Home Reviews ‘The Last of Us’ Episode 3 Recap: “Long, Long, Time”

‘The Last of Us’ Episode 3 Recap: “Long, Long, Time”

This week, a reminder of what makes humanity worth fighting for.


The Last of Us returned this week with its third episode, “Long, Long Time” – a lovely episode, almost entirely zombie and fungus free. Yet it served as a beautiful reminder of what is actually at stake with Ellie and the potential for a cure. Let’s get into it.

“Long, Long Time” starts right with the credits, with no flashback scene like in previous weeks. The on-screen graphic helpfully tells us that Joel & Ellie have gotten ten miles west of Boston, or about a day. Joel has stopped to build a little cairn of stones (RIP Anna Torv) and be grumpy at Ellie, who isn’t here for Joel’s silent treatment and reminds him that he came out on this trek by his own choice. Ellie asks Joel to stop blaming her for something that isn’t her fault. Again, I am loving Bella Ramsey’s portrayal. She is tough, but still a kid, yet not cloying or precocious. It’s a great balance.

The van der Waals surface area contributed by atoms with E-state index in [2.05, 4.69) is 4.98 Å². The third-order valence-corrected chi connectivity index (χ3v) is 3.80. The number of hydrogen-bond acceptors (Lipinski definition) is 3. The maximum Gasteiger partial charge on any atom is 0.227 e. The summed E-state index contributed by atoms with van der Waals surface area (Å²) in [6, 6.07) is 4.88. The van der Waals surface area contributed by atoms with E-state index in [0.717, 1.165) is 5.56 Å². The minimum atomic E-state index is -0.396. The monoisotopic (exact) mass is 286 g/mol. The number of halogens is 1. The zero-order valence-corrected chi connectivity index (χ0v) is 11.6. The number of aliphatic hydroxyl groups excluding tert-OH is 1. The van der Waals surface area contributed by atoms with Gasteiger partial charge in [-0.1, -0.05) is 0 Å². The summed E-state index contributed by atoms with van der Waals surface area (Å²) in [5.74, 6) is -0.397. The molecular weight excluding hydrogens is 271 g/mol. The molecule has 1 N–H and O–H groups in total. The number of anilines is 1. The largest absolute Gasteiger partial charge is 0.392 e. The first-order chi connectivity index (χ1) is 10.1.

The Last of Us Episode 3
On the way to Bill and Frank’s place (the friends Tess mentioned last week), they stop at Cumberland Farms for Joel to find a cache of supplies. (I guess Dunkin’ would have been a little too on the nose.) While Joel looks for the floorboard where he hid his stash, Ellie goes exploring. After marveling at a Mortal Kombat 2 arcade cabinet in the store, she heads into the basement.


Ellie sees a face in the rubble. It’s a mushroom man, but wheezing, and apparently close to death. Ellie creeps up on him and stabs him in the head. Is this the first one she’s killed? It seems likely, based on her reaction. She pointedly does not mention it to Joel when she comes back up. (Was that zombie connected by tendrils? I’m not quite sure how those mechanics work, but the lack of fungus patterns on the walls would indicate that it was alone.)

As they push on to Bill and Frank’s, they pass a plane crash site. Ellie’s never ridden in a plane, or even seen a working one. She was born mid-plague, and is a reminder that there’s so much of the “modern” world she knows nothing about, like how the planes just started falling out of the sky once the fungus started to spread. Joel takes the opportunity to give a brief recap of the outbreak.